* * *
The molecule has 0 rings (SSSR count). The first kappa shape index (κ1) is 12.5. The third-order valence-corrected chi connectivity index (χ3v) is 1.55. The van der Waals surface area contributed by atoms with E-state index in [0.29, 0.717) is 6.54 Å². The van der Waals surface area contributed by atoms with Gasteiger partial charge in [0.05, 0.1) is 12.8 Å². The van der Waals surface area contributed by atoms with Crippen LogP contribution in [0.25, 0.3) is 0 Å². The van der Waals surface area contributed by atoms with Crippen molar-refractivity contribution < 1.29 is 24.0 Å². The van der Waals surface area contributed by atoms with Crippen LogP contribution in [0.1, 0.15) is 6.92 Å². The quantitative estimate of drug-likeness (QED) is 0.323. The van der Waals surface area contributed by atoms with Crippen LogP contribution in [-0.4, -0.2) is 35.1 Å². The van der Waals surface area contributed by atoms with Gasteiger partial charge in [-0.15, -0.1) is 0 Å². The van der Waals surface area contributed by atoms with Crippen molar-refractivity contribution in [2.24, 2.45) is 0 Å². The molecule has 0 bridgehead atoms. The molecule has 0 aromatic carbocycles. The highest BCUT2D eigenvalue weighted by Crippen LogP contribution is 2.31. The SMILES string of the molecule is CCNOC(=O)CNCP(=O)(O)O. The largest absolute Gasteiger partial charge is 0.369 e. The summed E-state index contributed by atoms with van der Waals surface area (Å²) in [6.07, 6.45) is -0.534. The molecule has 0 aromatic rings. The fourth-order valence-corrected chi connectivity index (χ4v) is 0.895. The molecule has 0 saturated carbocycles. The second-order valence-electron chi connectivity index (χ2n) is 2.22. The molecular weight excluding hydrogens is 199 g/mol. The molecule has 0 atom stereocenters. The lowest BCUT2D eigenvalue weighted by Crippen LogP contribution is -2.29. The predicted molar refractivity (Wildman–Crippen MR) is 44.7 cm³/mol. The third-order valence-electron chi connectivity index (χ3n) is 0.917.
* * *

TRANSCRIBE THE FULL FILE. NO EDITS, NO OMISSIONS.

The molecule has 0 rings (SSSR count). The first kappa shape index (κ1) is 12.5. The third-order valence-corrected chi connectivity index (χ3v) is 1.55. The van der Waals surface area contributed by atoms with E-state index in [0.29, 0.717) is 6.54 Å². The van der Waals surface area contributed by atoms with Gasteiger partial charge in [0.05, 0.1) is 12.8 Å². The van der Waals surface area contributed by atoms with Crippen LogP contribution in [0.25, 0.3) is 0 Å². The van der Waals surface area contributed by atoms with Crippen molar-refractivity contribution < 1.29 is 24.0 Å². The van der Waals surface area contributed by atoms with Crippen LogP contribution in [0.1, 0.15) is 6.92 Å². The quantitative estimate of drug-likeness (QED) is 0.323. The van der Waals surface area contributed by atoms with Crippen LogP contribution in [-0.4, -0.2) is 35.1 Å². The van der Waals surface area contributed by atoms with Gasteiger partial charge in [-0.15, -0.1) is 0 Å². The van der Waals surface area contributed by atoms with Crippen molar-refractivity contribution in [2.24, 2.45) is 0 Å². The molecule has 0 bridgehead atoms. The molecule has 0 aromatic carbocycles. The highest BCUT2D eigenvalue weighted by Crippen LogP contribution is 2.31. The SMILES string of the molecule is CCNOC(=O)CNCP(=O)(O)O. The largest absolute Gasteiger partial charge is 0.369 e. The summed E-state index contributed by atoms with van der Waals surface area (Å²) in [6.07, 6.45) is -0.534. The molecule has 0 aromatic rings. The fourth-order valence-corrected chi connectivity index (χ4v) is 0.895. The molecule has 0 saturated carbocycles. The second-order valence-electron chi connectivity index (χ2n) is 2.22. The molecular weight excluding hydrogens is 199 g/mol. The molecule has 0 atom stereocenters. The lowest BCUT2D eigenvalue weighted by Crippen LogP contribution is -2.29. The predicted molar refractivity (Wildman–Crippen MR) is 44.7 cm³/mol. The third-order valence-electron chi connectivity index (χ3n) is 0.917.